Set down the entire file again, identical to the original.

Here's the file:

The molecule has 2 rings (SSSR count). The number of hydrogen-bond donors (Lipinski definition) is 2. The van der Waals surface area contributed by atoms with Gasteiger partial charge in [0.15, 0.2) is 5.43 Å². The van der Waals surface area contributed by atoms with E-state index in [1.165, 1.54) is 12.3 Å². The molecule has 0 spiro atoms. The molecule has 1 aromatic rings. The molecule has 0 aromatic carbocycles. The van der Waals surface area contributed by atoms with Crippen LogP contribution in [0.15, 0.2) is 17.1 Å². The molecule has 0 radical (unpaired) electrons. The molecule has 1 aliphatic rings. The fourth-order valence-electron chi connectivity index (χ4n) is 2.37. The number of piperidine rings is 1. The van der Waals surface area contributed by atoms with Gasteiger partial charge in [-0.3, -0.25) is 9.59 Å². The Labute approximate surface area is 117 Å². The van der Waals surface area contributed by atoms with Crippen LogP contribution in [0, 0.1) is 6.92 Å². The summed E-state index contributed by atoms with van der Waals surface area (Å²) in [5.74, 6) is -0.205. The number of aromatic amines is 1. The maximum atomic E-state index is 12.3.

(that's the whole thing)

The molecule has 2 rings (SSSR count). The number of hydrogen-bond donors (Lipinski definition) is 2. The van der Waals surface area contributed by atoms with Gasteiger partial charge in [0.15, 0.2) is 5.43 Å². The van der Waals surface area contributed by atoms with E-state index in [1.165, 1.54) is 12.3 Å². The molecule has 0 spiro atoms. The molecule has 1 aromatic rings. The molecule has 0 aromatic carbocycles. The van der Waals surface area contributed by atoms with Crippen LogP contribution in [0.15, 0.2) is 17.1 Å². The molecule has 0 radical (unpaired) electrons. The molecule has 1 aliphatic rings. The fourth-order valence-electron chi connectivity index (χ4n) is 2.37. The number of piperidine rings is 1. The van der Waals surface area contributed by atoms with Gasteiger partial charge in [-0.3, -0.25) is 9.59 Å². The Labute approximate surface area is 117 Å². The van der Waals surface area contributed by atoms with Crippen LogP contribution in [0, 0.1) is 6.92 Å². The summed E-state index contributed by atoms with van der Waals surface area (Å²) in [5.74, 6) is -0.205. The number of aromatic amines is 1. The maximum atomic E-state index is 12.3.